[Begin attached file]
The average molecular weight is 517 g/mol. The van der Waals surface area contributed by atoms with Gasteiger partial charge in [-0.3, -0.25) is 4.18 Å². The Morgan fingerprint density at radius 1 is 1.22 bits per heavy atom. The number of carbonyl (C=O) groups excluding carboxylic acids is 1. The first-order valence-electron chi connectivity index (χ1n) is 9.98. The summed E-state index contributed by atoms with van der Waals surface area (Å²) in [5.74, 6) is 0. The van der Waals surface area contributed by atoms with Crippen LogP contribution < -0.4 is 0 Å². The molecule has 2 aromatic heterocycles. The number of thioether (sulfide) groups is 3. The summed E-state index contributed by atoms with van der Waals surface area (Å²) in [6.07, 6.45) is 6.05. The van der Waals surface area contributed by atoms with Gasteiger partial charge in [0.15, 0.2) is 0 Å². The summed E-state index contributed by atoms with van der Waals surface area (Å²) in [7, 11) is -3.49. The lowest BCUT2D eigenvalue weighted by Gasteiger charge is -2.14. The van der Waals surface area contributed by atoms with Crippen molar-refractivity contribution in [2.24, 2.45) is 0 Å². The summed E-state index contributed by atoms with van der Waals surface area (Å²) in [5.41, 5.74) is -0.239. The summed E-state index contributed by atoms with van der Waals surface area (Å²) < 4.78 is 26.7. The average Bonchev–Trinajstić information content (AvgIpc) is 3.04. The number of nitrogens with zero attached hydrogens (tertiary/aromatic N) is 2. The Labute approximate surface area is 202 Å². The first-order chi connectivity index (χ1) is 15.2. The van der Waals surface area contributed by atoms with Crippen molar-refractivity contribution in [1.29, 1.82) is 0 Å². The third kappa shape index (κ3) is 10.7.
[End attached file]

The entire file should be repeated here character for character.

The average molecular weight is 517 g/mol. The van der Waals surface area contributed by atoms with Gasteiger partial charge in [-0.3, -0.25) is 4.18 Å². The Morgan fingerprint density at radius 1 is 1.22 bits per heavy atom. The number of carbonyl (C=O) groups excluding carboxylic acids is 1. The first-order valence-electron chi connectivity index (χ1n) is 9.98. The summed E-state index contributed by atoms with van der Waals surface area (Å²) in [5.74, 6) is 0. The van der Waals surface area contributed by atoms with Crippen LogP contribution < -0.4 is 0 Å². The molecule has 2 aromatic heterocycles. The number of thioether (sulfide) groups is 3. The summed E-state index contributed by atoms with van der Waals surface area (Å²) in [6.07, 6.45) is 6.05. The van der Waals surface area contributed by atoms with Gasteiger partial charge in [0.15, 0.2) is 0 Å². The summed E-state index contributed by atoms with van der Waals surface area (Å²) in [7, 11) is -3.49. The lowest BCUT2D eigenvalue weighted by Gasteiger charge is -2.14. The van der Waals surface area contributed by atoms with Crippen molar-refractivity contribution in [2.24, 2.45) is 0 Å². The summed E-state index contributed by atoms with van der Waals surface area (Å²) in [5.41, 5.74) is -0.239. The summed E-state index contributed by atoms with van der Waals surface area (Å²) < 4.78 is 26.7. The average Bonchev–Trinajstić information content (AvgIpc) is 3.04. The number of nitrogens with zero attached hydrogens (tertiary/aromatic N) is 2. The Labute approximate surface area is 202 Å². The first-order chi connectivity index (χ1) is 15.2. The van der Waals surface area contributed by atoms with Crippen molar-refractivity contribution in [1.29, 1.82) is 0 Å². The third kappa shape index (κ3) is 10.7.